Theaux wins last DH of the season, Cuche lands 4th career DH globe
The men's downhill race on Wednesday was a real thriller. Its main actors were the Swiss Didier Cuche and Austrian Michael Walchhofer, who led the downhill standings with 14 points going into the final race.
Walchhofer had more problems with the bumpy course, the relatively soft snow conditions and the flat light than the Swiss and raced to 11th place, while Cuche wearing bib number 22 and starting immediately after the Austrian, finished fourth. The veteran Swiss skier would have still won the discipline standings with a fifth place. In the end, the skier from Neuchatel wins with a 12 point-advantage over Walchhofer, capturing the small crystal globe for the fourth time in his career after 2008, 2009 and 2010.
The battle of the giants - Cuche against Walchhofer - has been going on for six seasons. Since 2005, the Swiss and the Austrian divide up the small discipline globes among each other. Walchhofer won the standings in 2005, 2006 and 2009, whilst Cuche dominated in the remaining years. With four little globes, the Swiss veteran is now the second-best skier of all times behind Franz Klammer, who heads the leaderboard with five victories. But the 36-year-old Cuche, who announced the continuation of his career on Tuesday at a media conference, can still tie this record.
"It was sort of a race within the race and it was difficult. I heard the audience cheering loudly and that encouraged me to go fast. The importance of this globe is certainly very high. I only started very late in my life to be fast and let's see, maybe it will continue this way next year, " Didier Cuche says smilingly while promising to fully attack again in the super G on Thursday.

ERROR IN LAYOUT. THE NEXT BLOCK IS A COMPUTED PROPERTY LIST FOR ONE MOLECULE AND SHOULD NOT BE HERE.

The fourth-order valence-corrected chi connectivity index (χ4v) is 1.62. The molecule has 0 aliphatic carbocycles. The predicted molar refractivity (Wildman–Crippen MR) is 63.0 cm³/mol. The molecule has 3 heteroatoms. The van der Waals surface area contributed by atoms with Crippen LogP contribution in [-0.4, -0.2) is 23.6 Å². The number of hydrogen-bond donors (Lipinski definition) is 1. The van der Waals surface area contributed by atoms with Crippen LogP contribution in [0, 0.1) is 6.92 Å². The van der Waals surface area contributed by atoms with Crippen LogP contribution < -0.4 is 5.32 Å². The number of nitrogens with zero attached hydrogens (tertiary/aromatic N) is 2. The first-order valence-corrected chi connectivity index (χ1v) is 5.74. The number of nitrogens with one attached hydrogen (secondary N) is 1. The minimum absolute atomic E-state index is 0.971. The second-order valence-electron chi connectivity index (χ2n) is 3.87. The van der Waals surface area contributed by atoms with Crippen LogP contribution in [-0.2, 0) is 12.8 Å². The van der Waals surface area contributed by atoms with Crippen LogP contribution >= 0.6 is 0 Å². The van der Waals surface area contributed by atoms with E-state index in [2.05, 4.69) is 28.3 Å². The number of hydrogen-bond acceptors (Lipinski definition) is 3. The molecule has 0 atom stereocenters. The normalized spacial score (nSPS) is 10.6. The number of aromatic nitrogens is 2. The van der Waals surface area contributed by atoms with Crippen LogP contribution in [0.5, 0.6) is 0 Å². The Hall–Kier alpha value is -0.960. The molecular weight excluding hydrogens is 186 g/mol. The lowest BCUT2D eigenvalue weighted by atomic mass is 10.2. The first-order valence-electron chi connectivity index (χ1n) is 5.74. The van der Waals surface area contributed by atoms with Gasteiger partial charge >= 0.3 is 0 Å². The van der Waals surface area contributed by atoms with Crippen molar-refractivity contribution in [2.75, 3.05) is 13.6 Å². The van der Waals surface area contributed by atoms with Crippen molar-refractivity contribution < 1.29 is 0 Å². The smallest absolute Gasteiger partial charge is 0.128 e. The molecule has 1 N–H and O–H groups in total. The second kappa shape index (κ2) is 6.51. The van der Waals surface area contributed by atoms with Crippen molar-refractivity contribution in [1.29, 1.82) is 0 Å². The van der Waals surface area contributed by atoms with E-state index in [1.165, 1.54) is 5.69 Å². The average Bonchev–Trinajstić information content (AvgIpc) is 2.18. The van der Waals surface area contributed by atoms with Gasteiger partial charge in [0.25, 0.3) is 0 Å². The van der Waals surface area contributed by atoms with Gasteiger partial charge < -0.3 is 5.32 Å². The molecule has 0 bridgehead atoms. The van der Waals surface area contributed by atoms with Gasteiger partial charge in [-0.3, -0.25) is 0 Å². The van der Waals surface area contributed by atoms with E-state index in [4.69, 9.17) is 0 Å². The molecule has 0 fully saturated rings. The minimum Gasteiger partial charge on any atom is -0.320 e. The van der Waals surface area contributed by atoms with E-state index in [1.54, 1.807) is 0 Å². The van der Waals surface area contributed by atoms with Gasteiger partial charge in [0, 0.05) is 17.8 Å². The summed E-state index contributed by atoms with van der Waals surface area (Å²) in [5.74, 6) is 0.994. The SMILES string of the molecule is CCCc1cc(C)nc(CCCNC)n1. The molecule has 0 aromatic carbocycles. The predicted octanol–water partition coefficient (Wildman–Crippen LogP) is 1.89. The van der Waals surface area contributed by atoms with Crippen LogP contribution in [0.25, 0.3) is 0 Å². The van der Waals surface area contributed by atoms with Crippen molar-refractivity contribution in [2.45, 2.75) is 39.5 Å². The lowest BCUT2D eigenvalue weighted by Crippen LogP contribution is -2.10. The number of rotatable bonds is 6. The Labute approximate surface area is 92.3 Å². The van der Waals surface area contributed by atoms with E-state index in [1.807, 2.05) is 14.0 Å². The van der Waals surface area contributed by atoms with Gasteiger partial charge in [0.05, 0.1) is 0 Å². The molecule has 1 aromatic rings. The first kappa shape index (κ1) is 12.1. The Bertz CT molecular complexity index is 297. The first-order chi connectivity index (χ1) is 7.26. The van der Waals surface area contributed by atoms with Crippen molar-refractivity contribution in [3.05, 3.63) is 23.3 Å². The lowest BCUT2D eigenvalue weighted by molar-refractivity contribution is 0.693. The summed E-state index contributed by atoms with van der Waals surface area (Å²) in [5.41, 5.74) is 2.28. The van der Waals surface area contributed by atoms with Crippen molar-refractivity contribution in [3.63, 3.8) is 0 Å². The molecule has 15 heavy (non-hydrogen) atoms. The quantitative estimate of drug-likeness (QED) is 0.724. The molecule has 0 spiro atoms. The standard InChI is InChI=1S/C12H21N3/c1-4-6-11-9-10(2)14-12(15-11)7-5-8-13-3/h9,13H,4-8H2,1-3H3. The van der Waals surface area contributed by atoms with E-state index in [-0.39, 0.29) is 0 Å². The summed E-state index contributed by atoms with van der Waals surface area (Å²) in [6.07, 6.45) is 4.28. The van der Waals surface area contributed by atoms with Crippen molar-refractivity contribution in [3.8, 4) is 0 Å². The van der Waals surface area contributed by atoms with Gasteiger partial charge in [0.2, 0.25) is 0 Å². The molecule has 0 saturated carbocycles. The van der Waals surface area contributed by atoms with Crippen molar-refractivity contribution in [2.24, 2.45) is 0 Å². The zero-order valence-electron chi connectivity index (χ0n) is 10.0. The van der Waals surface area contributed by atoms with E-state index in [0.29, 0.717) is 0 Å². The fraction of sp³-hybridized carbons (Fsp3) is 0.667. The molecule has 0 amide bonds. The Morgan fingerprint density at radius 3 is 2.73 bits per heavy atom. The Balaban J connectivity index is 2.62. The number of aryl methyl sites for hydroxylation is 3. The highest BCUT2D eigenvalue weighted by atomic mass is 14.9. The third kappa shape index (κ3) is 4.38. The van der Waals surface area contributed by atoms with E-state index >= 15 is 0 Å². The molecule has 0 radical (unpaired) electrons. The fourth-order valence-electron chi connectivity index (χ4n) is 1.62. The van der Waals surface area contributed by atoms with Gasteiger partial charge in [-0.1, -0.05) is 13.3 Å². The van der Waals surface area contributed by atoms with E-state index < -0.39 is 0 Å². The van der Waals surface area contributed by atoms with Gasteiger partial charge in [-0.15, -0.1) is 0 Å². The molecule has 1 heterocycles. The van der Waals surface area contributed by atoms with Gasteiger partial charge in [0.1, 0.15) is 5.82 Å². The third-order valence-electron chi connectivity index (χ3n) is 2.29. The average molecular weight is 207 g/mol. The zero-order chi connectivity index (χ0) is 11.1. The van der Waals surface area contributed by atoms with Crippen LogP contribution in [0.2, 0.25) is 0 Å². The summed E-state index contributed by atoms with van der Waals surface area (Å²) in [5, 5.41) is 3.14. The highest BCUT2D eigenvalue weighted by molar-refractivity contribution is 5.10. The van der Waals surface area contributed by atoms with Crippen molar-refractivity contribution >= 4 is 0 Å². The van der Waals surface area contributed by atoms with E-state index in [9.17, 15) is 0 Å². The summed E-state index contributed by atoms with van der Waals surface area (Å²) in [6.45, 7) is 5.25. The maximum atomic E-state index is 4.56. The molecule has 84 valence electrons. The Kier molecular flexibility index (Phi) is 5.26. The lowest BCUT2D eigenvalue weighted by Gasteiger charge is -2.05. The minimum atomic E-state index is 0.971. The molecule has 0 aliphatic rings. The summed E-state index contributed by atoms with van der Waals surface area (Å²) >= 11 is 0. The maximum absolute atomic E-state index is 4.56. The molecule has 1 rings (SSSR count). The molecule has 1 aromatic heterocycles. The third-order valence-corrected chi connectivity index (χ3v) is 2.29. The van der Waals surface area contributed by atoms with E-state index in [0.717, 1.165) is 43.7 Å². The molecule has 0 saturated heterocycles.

Unlike Cuche, the 35-year-old Walchhofer will end his career at the end of this season. Today’s race was the last downhill competition of his career.
Although a bit disappointed, the retiring Michael Walchhofer paid his longtime Swiss rival tribute and celebrated his departure from the World Cup downhill slopes with standing ovation by the fair Swiss audience. "It was great to ski my last race in front of so many enthusiastic fans. I almost had to allow Didier Cuche to beat me today, "Walchhofer said jokingly and added:" Of course I was hoping that he would not have a perfect run as the conditions were really quite difficult. It is a pity that it did not work out for me, but my disappointment is limited,” Walchhofer said concludingly.
France’s Adrien Theaux won the downhill by the smallest possible margin of one hundredth of a second ahead of the Austrian newcomer Joachim Puchner. Norway's Aksel Svindal ended up in third place, 16 hundredths behind the winning time-and the same amount of seconds ahead of Switzerland’s Didier Cuche and Italy's Christof Innerhofer, who both tied for fourth.
The podium finishers Theaux, Puchner and Svindal carried the bib numbers 8, 3 and 11 and benefited from better conditions during the first part of the race. The favorites starting with later bibs were clearly at a disadvantage as the visibility deteriorated.
The 26-year-old from Val Thorens triumphed for the first time in his career, after he already stood on the podium twice this winter. In the super G in Beaver Creek, Theaux had finished second and in the downhill in Kitzbühel third. "Luck was definitely a bit on my side today. The visibility got worse over the course of the race,” Theaux said. Only a hundredth of a second separated the French skier from the only 23-year-old Austrian Joachim Puchner, who landed on the podium for the second time in his career after his third place finish in last weekend's super-G in Kvitfjell. Norway’s Aksel Lund Svindal, the winner of the last World Cup downhill held in Lenzerheide in 2007, rounded out the podium.